Monday, February 25, 2008

Adventures in Swapland

(Felix Salmon) The Economist reports on something known as a "CMS spread ladder swap," which apparently was reasonably popular among German municipalities before it blew up. They were paying a relatively high fixed interest rate on their debt, and Deutsche Bank helpfully stepped in to swap that into a lower floating interest rate. Except in this case the rate was so much lower, it seems, that it fell through zero and the municipalities actually wound up receiving interest payments on their own debt:

Local governments felt they were paying too much in fixed interest payments as euro interest rates were falling. Deutsche offered to swap the fixed rates for floating, and based the level of these on the difference between two interest rates--most commonly the two-year and ten-year swap rate.
So far so simple, but the actual floating rate was set by a mind-bogglingly complex formula: the interest-rate spread was subtracted from an arbitrary figure, doubled or trebled, and added cumulatively to the rate paid in the previous period. If the gamble went well, municipalities could theoretically make a return of 10% or so on the nominal amount.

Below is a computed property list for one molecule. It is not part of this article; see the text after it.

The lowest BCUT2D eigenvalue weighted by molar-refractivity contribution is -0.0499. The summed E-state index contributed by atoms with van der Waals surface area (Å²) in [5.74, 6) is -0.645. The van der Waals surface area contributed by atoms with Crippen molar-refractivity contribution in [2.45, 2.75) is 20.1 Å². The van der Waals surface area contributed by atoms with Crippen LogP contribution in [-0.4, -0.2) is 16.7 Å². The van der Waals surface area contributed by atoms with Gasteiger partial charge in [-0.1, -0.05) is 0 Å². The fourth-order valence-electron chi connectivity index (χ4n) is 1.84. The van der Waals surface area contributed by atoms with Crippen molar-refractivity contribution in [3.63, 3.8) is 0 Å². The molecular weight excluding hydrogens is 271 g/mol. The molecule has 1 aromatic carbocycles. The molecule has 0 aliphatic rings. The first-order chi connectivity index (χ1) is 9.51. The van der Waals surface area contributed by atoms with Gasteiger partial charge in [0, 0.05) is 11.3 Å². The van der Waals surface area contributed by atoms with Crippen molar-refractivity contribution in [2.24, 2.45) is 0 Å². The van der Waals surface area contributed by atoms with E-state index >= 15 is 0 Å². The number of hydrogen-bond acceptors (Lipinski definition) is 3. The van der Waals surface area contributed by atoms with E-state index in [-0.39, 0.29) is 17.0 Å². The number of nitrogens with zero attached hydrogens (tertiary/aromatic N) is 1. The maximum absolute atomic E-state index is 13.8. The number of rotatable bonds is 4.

I'm all in favor of financial innovation, but this is crazy. If I'm a debtor, I expect to have to make interest payments on the money that I owe. If a salesman from Deutsche Bank comes up to me and offers me a deal where I can make a 10% profit on my debts, I'm going to smell all manner of rats.

Now I might be wrong about this, the article is a little bit unclear. Yes, it does say that "governments felt they were paying too much" on their debts, but it also talks about one such government, the city of Hagen, losing €57m "on a nominal investment of €170m".

Even if these swaps were credit instruments, however, where the municipalities received a floating interest rate on their cash, there's no way a local government should ever enter into a swap where that floating interest rate turns negative. That seems to be what happened here: "clients by the end of a five or seven-year deal could be paying as much as 25% to the banks," says the magazine.

At this point it's worth remembering the words of Andrew Clavell, on the situation which obtains any time an investment banker is selling a product to a client:

You don't know. Really, you don't. Hang on, I hear you shouting that you're actually smarter than that, so you do know. Read carefully: Listen. Buster. You. Don't. Know.

(Also via Alea, who is rapidly becoming for deriviatives what Calculated Risk is for housing.)

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